Today’s cool image will do something a little different. We are going to begin in orbit, and by step-by-step zooming in we will hopefully illustrate the great challenge of finding cool geological features on the surface of Mars.
The first image to the right is an overview map of the Valles Marineris region. To its east, centered at the white dot, is a vast region of chaos terrain, endless small buttes and mesas and criss-crossing canyons. Travel in this region will always be difficult, and will likely always require some form of helicopter to get from point to point.
What is hidden in that terrain? Well, to find out you need to take a global survey from orbit with a good enough resolution to reveal some details. Below is a mosaic made from two wide angle context camera pictures taken by Mars Reconnaissance Orbiter (MRO).
This mosaic, rotated, cropped, and reduced to post here, only captures a small section of the long north-south strips taken by MRO. The orbiter has taken tens of thousands of these strips, in its effort to produce a global map of Mars that shows some reasonable detail.
Do you see anything in this mosaic that looks interesting? Scientists need to pore over such images, one by one, searching for geology that is both puzzling and revealing. Sometimes the features are obvious, such as a single blobby crater in the flat relatively featureless northern lowlands.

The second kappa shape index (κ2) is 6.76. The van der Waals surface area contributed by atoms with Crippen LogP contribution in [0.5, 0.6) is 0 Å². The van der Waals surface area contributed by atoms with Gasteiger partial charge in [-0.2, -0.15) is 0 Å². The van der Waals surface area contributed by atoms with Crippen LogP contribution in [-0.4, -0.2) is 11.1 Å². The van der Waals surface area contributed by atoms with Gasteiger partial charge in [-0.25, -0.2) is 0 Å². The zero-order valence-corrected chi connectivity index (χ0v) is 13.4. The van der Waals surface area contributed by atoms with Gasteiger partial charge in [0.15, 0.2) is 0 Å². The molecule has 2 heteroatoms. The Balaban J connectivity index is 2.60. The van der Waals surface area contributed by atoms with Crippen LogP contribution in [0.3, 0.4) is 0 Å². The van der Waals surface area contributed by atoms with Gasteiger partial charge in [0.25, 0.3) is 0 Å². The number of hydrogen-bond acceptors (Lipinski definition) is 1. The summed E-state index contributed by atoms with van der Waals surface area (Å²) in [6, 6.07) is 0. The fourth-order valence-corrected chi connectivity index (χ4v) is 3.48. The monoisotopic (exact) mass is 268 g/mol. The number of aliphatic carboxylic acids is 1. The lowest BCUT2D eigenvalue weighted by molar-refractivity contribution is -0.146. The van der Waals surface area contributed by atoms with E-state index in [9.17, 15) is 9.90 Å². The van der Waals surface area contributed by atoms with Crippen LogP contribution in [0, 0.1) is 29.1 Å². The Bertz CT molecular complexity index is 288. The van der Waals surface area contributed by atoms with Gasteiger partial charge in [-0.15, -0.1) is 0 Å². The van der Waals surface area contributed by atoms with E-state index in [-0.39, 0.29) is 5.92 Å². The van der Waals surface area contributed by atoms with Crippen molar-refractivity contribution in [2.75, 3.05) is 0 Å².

Sometimes however the search can be slow and time-consuming because the terrain is complex, as is the example to the right. The many mesas and canyons can hide many interesting features. Since MRO can’t possibly take high resolution photos of everything, scientists have to pick and choose.
The planetary scientists who use MRO did find something here worth looking at in high resolution. Can you find it? Normally I’d provide a box to indicate it, but this time I’d thought I’d challenge my readers. Before you click below to see the feature, see if you can find it yourself in this mosaic. What would you want to photograph in high resolution?
This landslide, rotated, cropped, and reduced to post here, was taken on July 23, 2021 by MRO’s high resolution camera. It is located in the center left of the context mosaic above, flowing off the dark cliff.
The slide reveals a number of interesting Martian phenomenon. First, the length of the flow compared to its source cliff illustrates the fast nature of such flows in the low Martian gravity. They appear to go farther on Mars than on Earth. The fluid look of this flow also suggests ice might have been involved. As this feature is practically on the Martian equator, there is no visible ice here or near the surface, so that suggests the flow is very ancient.
The look of the flow should also look very familiar to those who have been following the journey of Perseverance in Jezero Crater. Look at the MRO photo of the crater at this July 2020 post. The delta that flows into Jezero crater looks remarkably like the flow here. The similarity suggests that when Perseverance begins climbing onto that delta its data will help tell scientists something about the flow here, located almost halfway across Mars.
My point with this post however is to show that to find these cool images, scientists have to do a lot of work. The man hours involved are hidden to the general public, making it seem that the discoveries are easy. They are not.
Finding something new or exploring the unknown is always challenging. It always requires a bigger commitment of time and effort than anyone expects. Fortunately, there are many who are willing to dedicate themselves to the task.
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